There is no other contemporary work of art that puts the notion of genre up for debate so publicly and ferociously as Lil Nas X’s and Billy Ray Cyrus’ “Old Town Road [Remix]”.

The song, which has blown up in popularity after being removed from Billboard’s “Hot Country Songs” chart after listeners and producers questioned whether it was even country at all has now garnered over 23 million views on YouTube alone and is still climbing.

For nearly two years, while I studied at the University of Waterloo, I worked as a research assistant classifying some of the 3.5 million quotations cited in the Oxford English Dictionary (OED).

My full-time job was to investigate digital archives for hundreds of books and documents on a daily basis and determine what “genre” they might be classified as.

While I’m not an expert in music, I can humbly say that I’ve at least thought about the notion of genre quite a bit and “Old Town Road” is a perfect example of how the concept is not as easy as might first appear.

“Genre” as understood by most people is a word that invokes a lot of confusion. When defined by the OED, the first sense of the word means: “kind”, “sort” or “style.”

When most people think of the word “genre,” the first thing that comes to mind are book-store categories like: horror, mystery, adventure or romance.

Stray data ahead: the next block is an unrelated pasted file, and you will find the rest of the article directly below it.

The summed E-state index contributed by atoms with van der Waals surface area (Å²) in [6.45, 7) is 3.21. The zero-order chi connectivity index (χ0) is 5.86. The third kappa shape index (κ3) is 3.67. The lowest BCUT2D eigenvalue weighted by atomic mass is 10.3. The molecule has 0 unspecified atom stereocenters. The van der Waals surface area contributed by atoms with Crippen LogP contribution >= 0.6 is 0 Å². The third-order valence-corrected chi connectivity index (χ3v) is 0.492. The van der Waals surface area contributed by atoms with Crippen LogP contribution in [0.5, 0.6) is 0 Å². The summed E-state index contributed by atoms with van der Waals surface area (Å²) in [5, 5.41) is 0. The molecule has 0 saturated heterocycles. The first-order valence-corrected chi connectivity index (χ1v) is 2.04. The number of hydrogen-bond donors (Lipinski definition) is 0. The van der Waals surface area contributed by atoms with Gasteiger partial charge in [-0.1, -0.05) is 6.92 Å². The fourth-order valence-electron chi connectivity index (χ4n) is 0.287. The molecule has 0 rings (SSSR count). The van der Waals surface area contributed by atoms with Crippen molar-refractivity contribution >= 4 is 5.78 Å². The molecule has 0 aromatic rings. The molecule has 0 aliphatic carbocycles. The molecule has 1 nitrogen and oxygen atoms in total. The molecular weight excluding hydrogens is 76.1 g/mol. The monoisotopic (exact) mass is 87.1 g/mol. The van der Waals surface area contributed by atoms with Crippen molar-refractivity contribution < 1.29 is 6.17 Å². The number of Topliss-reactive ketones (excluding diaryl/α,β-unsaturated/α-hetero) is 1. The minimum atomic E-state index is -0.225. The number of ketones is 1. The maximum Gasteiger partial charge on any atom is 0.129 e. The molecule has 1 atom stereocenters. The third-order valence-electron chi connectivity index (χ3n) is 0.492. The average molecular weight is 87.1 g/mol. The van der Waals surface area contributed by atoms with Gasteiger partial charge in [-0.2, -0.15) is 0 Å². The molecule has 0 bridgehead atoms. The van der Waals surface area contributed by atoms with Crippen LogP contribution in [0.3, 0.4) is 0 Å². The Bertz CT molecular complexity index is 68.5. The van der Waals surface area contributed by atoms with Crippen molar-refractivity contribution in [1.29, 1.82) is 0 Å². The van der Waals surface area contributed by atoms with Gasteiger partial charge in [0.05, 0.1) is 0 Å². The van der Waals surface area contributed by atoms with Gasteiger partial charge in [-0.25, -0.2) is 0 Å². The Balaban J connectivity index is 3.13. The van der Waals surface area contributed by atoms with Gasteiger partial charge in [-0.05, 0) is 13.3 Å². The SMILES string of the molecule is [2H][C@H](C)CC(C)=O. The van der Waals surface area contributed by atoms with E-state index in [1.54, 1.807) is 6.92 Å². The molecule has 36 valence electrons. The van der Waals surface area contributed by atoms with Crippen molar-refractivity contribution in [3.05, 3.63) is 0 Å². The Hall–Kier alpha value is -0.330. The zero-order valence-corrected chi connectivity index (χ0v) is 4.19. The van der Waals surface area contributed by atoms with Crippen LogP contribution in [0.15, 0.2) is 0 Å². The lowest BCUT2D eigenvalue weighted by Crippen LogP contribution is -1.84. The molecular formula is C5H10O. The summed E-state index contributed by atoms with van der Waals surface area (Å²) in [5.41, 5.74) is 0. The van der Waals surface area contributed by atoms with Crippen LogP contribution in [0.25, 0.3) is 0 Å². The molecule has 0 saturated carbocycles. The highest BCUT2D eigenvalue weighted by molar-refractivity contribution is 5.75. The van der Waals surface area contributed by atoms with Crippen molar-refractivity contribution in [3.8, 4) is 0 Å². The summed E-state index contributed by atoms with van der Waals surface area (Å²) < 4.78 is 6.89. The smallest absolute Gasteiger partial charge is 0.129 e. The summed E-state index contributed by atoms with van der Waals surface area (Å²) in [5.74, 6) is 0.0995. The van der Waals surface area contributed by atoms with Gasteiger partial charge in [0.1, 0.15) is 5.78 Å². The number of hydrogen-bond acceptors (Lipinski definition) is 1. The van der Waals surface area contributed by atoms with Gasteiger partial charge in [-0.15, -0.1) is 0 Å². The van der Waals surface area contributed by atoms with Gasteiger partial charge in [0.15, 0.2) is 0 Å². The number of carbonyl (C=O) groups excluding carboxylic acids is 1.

But when you think about it further, the concept itself encompasses everything from simple advertisements, to letters, and reaches out to even encompass simple graffiti spray-painted on a bathroom wall. These are all “sorts” and “styles” of communication.

The concept of genre includes almost every art form or mode of communication known to mankind and is just as elusive as the problem of language itself.

When considering the song by Lil Nas X, we must ask: what makes it country and what makes it rap (or trap, or whatever the kids call it these days)?

In terms of content, the lyrics of “Old Town Road” barely differ from other songs on the country billboard, it speaks of stardom, partying and the cowboy life, but if content doesn’t make genre then what does?

Some people would point to the rhythm and beats per minute as evidence of the fact that the song discards the “style” which country music is often associated with, but when listening to Billy Ray Cyrus’ portion of the tune, this hardly seems the case.

Then what exactly is it? What has turned people away from the song, while also intriguing others to argue in its favour?

Is “Old Town Road” any different than the television show “Westworld” which is itself a combination of science fiction and western genre elements? Or how about the early 2000’s show “Firefly” which sought to do the same thing?

Even “country music” itself has gone a tremendous evolution as a genre and now incorporates many elements of rock and roll and electronic music, so why are people, especially corporate overlords, so resistant to the genre-bending nature of this song?

Like many things today, genre is a malleable thing, but it is also definable.

“Old Town Road” is a country song, but arguably it’s a new form of country music and it’s one I’m sure we will be seeing more of.

People must not shy away from new combinations. Remixing is good, especially for art.